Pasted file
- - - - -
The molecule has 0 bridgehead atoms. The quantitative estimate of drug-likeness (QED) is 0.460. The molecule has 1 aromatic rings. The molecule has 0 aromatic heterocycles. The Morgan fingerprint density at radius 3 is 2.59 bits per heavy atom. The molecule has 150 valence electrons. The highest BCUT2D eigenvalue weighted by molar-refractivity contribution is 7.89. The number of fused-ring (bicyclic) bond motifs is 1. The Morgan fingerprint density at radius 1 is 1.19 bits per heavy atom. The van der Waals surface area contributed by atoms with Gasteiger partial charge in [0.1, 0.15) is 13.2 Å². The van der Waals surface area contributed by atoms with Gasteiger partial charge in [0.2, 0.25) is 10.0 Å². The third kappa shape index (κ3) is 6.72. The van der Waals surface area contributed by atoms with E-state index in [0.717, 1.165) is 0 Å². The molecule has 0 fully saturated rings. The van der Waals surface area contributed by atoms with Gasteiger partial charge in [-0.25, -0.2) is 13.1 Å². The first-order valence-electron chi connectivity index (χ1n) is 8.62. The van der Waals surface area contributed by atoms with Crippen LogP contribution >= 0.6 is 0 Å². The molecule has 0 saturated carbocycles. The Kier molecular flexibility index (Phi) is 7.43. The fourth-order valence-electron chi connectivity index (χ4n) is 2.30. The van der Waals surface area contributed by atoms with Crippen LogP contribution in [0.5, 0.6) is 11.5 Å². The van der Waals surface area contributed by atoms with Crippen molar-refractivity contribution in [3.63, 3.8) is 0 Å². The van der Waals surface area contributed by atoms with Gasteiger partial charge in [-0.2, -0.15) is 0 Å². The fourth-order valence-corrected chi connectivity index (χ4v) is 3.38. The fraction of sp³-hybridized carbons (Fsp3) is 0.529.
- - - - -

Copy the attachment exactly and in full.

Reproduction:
The molecule has 0 bridgehead atoms. The quantitative estimate of drug-likeness (QED) is 0.460. The molecule has 1 aromatic rings. The molecule has 0 aromatic heterocycles. The Morgan fingerprint density at radius 3 is 2.59 bits per heavy atom. The molecule has 150 valence electrons. The highest BCUT2D eigenvalue weighted by molar-refractivity contribution is 7.89. The number of fused-ring (bicyclic) bond motifs is 1. The Morgan fingerprint density at radius 1 is 1.19 bits per heavy atom. The van der Waals surface area contributed by atoms with Gasteiger partial charge in [0.1, 0.15) is 13.2 Å². The van der Waals surface area contributed by atoms with Gasteiger partial charge in [0.2, 0.25) is 10.0 Å². The third kappa shape index (κ3) is 6.72. The van der Waals surface area contributed by atoms with E-state index in [0.717, 1.165) is 0 Å². The molecule has 0 fully saturated rings. The van der Waals surface area contributed by atoms with Gasteiger partial charge in [-0.25, -0.2) is 13.1 Å². The first-order valence-electron chi connectivity index (χ1n) is 8.62. The van der Waals surface area contributed by atoms with Crippen LogP contribution >= 0.6 is 0 Å². The molecule has 0 saturated carbocycles. The Kier molecular flexibility index (Phi) is 7.43. The fourth-order valence-electron chi connectivity index (χ4n) is 2.30. The van der Waals surface area contributed by atoms with Crippen LogP contribution in [0.5, 0.6) is 11.5 Å². The van der Waals surface area contributed by atoms with Crippen molar-refractivity contribution in [3.63, 3.8) is 0 Å². The van der Waals surface area contributed by atoms with Gasteiger partial charge in [-0.2, -0.15) is 0 Å². The fourth-order valence-corrected chi connectivity index (χ4v) is 3.38. The fraction of sp³-hybridized carbons (Fsp3) is 0.529.